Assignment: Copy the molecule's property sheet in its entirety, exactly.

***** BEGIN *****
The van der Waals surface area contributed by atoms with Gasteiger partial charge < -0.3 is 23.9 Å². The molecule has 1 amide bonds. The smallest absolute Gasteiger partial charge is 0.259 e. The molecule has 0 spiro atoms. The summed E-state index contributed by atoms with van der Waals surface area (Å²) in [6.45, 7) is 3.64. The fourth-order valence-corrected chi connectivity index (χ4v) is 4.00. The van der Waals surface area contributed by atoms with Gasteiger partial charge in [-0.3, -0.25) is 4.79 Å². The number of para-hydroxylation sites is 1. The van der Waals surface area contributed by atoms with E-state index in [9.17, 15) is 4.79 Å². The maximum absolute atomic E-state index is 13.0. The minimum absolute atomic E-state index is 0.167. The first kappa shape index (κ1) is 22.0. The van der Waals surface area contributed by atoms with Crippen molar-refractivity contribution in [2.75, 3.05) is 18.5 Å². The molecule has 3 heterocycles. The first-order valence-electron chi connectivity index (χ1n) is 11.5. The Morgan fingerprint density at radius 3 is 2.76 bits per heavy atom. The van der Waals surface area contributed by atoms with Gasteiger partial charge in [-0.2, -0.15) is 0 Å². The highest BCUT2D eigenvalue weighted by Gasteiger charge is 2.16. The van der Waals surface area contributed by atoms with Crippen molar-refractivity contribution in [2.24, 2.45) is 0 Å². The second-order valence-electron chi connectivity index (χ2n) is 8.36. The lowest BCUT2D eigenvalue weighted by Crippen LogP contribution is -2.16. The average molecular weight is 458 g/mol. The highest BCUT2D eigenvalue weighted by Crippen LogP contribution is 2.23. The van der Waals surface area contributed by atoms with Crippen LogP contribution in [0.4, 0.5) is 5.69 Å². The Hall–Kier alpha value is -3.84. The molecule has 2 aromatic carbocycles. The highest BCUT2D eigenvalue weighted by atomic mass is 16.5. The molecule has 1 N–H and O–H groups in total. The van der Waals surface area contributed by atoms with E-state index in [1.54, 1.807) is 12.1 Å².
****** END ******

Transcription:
The van der Waals surface area contributed by atoms with Gasteiger partial charge < -0.3 is 23.9 Å². The molecule has 1 amide bonds. The smallest absolute Gasteiger partial charge is 0.259 e. The molecule has 0 spiro atoms. The summed E-state index contributed by atoms with van der Waals surface area (Å²) in [6.45, 7) is 3.64. The fourth-order valence-corrected chi connectivity index (χ4v) is 4.00. The van der Waals surface area contributed by atoms with Gasteiger partial charge in [-0.3, -0.25) is 4.79 Å². The number of para-hydroxylation sites is 1. The van der Waals surface area contributed by atoms with E-state index in [9.17, 15) is 4.79 Å². The maximum absolute atomic E-state index is 13.0. The minimum absolute atomic E-state index is 0.167. The first kappa shape index (κ1) is 22.0. The van der Waals surface area contributed by atoms with Crippen molar-refractivity contribution in [2.75, 3.05) is 18.5 Å². The molecule has 3 heterocycles. The first-order valence-electron chi connectivity index (χ1n) is 11.5. The Morgan fingerprint density at radius 3 is 2.76 bits per heavy atom. The van der Waals surface area contributed by atoms with Gasteiger partial charge in [-0.2, -0.15) is 0 Å². The highest BCUT2D eigenvalue weighted by Gasteiger charge is 2.16. The van der Waals surface area contributed by atoms with Crippen molar-refractivity contribution in [2.24, 2.45) is 0 Å². The second-order valence-electron chi connectivity index (χ2n) is 8.36. The lowest BCUT2D eigenvalue weighted by Crippen LogP contribution is -2.16. The average molecular weight is 458 g/mol. The highest BCUT2D eigenvalue weighted by Crippen LogP contribution is 2.23. The van der Waals surface area contributed by atoms with Crippen LogP contribution in [0.4, 0.5) is 5.69 Å². The Hall–Kier alpha value is -3.84. The molecule has 2 aromatic carbocycles. The highest BCUT2D eigenvalue weighted by atomic mass is 16.5. The molecule has 1 N–H and O–H groups in total. The van der Waals surface area contributed by atoms with E-state index in [1.54, 1.807) is 12.1 Å².